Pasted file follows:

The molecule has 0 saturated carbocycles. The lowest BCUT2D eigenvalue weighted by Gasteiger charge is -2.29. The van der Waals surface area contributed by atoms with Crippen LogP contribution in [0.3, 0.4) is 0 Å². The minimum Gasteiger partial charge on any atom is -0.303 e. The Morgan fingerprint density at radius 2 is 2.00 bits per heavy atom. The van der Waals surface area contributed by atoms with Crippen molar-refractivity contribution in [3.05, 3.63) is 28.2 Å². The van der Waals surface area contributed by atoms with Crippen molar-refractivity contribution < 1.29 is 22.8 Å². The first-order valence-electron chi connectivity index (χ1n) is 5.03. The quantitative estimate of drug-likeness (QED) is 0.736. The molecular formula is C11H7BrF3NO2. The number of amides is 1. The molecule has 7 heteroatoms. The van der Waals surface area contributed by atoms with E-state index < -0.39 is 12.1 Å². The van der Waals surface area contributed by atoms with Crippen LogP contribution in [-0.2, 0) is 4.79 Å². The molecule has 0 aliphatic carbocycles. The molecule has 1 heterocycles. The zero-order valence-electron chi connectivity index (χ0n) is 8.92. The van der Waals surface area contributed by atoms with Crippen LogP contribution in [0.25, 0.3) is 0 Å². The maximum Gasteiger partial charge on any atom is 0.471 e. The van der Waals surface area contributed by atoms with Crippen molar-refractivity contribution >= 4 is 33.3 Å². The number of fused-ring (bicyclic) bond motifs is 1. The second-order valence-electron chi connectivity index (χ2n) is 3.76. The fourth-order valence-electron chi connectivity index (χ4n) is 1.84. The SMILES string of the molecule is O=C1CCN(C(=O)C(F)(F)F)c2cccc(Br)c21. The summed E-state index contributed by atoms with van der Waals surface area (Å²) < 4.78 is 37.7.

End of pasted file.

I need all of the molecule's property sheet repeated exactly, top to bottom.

The molecule has 0 saturated carbocycles. The lowest BCUT2D eigenvalue weighted by Gasteiger charge is -2.29. The van der Waals surface area contributed by atoms with Crippen LogP contribution in [0.3, 0.4) is 0 Å². The minimum Gasteiger partial charge on any atom is -0.303 e. The Morgan fingerprint density at radius 2 is 2.00 bits per heavy atom. The van der Waals surface area contributed by atoms with Crippen molar-refractivity contribution in [3.05, 3.63) is 28.2 Å². The van der Waals surface area contributed by atoms with Crippen molar-refractivity contribution < 1.29 is 22.8 Å². The first-order valence-electron chi connectivity index (χ1n) is 5.03. The quantitative estimate of drug-likeness (QED) is 0.736. The molecular formula is C11H7BrF3NO2. The number of amides is 1. The molecule has 7 heteroatoms. The van der Waals surface area contributed by atoms with E-state index < -0.39 is 12.1 Å². The van der Waals surface area contributed by atoms with Crippen LogP contribution in [-0.2, 0) is 4.79 Å². The molecule has 0 aliphatic carbocycles. The molecule has 1 heterocycles. The zero-order valence-electron chi connectivity index (χ0n) is 8.92. The van der Waals surface area contributed by atoms with Crippen LogP contribution in [0.25, 0.3) is 0 Å². The maximum Gasteiger partial charge on any atom is 0.471 e. The van der Waals surface area contributed by atoms with Crippen molar-refractivity contribution >= 4 is 33.3 Å². The number of fused-ring (bicyclic) bond motifs is 1. The second-order valence-electron chi connectivity index (χ2n) is 3.76. The fourth-order valence-electron chi connectivity index (χ4n) is 1.84. The SMILES string of the molecule is O=C1CCN(C(=O)C(F)(F)F)c2cccc(Br)c21. The summed E-state index contributed by atoms with van der Waals surface area (Å²) < 4.78 is 37.7.